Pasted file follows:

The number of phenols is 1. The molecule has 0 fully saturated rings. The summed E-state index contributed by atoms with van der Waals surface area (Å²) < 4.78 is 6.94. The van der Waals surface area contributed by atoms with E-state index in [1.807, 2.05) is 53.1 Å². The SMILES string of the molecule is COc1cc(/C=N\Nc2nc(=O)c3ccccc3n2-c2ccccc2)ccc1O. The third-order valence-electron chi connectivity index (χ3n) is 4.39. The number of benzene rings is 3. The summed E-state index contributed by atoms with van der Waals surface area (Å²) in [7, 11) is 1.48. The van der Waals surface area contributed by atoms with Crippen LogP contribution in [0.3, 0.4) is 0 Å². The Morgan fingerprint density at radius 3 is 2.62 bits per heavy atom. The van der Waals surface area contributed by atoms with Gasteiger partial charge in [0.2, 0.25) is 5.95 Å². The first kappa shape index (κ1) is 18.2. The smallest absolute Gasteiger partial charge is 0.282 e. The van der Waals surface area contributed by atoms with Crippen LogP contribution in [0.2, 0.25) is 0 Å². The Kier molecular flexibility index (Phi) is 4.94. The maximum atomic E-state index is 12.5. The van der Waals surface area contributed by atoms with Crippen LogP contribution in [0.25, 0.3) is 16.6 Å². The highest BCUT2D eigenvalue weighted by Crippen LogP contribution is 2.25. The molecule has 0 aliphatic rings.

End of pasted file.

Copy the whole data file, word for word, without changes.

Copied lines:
The number of phenols is 1. The molecule has 0 fully saturated rings. The summed E-state index contributed by atoms with van der Waals surface area (Å²) < 4.78 is 6.94. The van der Waals surface area contributed by atoms with E-state index in [1.807, 2.05) is 53.1 Å². The SMILES string of the molecule is COc1cc(/C=N\Nc2nc(=O)c3ccccc3n2-c2ccccc2)ccc1O. The third-order valence-electron chi connectivity index (χ3n) is 4.39. The number of benzene rings is 3. The summed E-state index contributed by atoms with van der Waals surface area (Å²) in [7, 11) is 1.48. The van der Waals surface area contributed by atoms with Crippen LogP contribution in [0.3, 0.4) is 0 Å². The Morgan fingerprint density at radius 3 is 2.62 bits per heavy atom. The van der Waals surface area contributed by atoms with Gasteiger partial charge in [0.2, 0.25) is 5.95 Å². The first kappa shape index (κ1) is 18.2. The smallest absolute Gasteiger partial charge is 0.282 e. The van der Waals surface area contributed by atoms with Crippen LogP contribution in [0.2, 0.25) is 0 Å². The Kier molecular flexibility index (Phi) is 4.94. The maximum atomic E-state index is 12.5. The van der Waals surface area contributed by atoms with Crippen LogP contribution in [0.25, 0.3) is 16.6 Å². The highest BCUT2D eigenvalue weighted by Crippen LogP contribution is 2.25. The molecule has 0 aliphatic rings.